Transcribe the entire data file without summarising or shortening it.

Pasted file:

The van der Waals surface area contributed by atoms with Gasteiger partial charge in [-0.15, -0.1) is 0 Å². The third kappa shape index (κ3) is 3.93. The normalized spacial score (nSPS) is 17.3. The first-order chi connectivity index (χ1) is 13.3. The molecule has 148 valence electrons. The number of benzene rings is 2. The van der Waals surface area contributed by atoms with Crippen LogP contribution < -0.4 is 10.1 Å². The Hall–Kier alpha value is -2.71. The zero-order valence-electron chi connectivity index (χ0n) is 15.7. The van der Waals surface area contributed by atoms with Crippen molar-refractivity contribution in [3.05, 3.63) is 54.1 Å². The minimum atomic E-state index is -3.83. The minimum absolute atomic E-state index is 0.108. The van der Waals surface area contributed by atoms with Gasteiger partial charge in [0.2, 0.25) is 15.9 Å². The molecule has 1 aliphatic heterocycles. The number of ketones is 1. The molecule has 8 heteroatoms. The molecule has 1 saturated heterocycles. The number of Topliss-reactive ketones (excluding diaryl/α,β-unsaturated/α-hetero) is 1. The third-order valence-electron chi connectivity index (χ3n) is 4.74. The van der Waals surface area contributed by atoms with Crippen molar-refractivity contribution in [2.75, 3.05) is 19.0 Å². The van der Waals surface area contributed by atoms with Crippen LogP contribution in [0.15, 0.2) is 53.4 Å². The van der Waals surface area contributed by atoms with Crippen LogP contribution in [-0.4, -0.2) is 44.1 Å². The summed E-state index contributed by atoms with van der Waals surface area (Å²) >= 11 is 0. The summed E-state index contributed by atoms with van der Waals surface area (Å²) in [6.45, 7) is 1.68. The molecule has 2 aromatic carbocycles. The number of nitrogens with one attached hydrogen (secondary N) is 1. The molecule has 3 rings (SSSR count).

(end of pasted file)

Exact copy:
The van der Waals surface area contributed by atoms with Gasteiger partial charge in [-0.15, -0.1) is 0 Å². The third kappa shape index (κ3) is 3.93. The normalized spacial score (nSPS) is 17.3. The first-order chi connectivity index (χ1) is 13.3. The molecule has 148 valence electrons. The number of benzene rings is 2. The van der Waals surface area contributed by atoms with Crippen LogP contribution < -0.4 is 10.1 Å². The Hall–Kier alpha value is -2.71. The zero-order valence-electron chi connectivity index (χ0n) is 15.7. The van der Waals surface area contributed by atoms with Crippen molar-refractivity contribution in [3.05, 3.63) is 54.1 Å². The minimum atomic E-state index is -3.83. The minimum absolute atomic E-state index is 0.108. The van der Waals surface area contributed by atoms with Gasteiger partial charge in [0.2, 0.25) is 15.9 Å². The molecule has 1 aliphatic heterocycles. The number of ketones is 1. The molecule has 8 heteroatoms. The molecule has 1 saturated heterocycles. The number of Topliss-reactive ketones (excluding diaryl/α,β-unsaturated/α-hetero) is 1. The third-order valence-electron chi connectivity index (χ3n) is 4.74. The van der Waals surface area contributed by atoms with Crippen molar-refractivity contribution in [2.75, 3.05) is 19.0 Å². The van der Waals surface area contributed by atoms with Crippen LogP contribution in [0.15, 0.2) is 53.4 Å². The van der Waals surface area contributed by atoms with Crippen LogP contribution in [-0.4, -0.2) is 44.1 Å². The summed E-state index contributed by atoms with van der Waals surface area (Å²) >= 11 is 0. The summed E-state index contributed by atoms with van der Waals surface area (Å²) in [6.45, 7) is 1.68. The molecule has 2 aromatic carbocycles. The number of nitrogens with one attached hydrogen (secondary N) is 1. The molecule has 3 rings (SSSR count).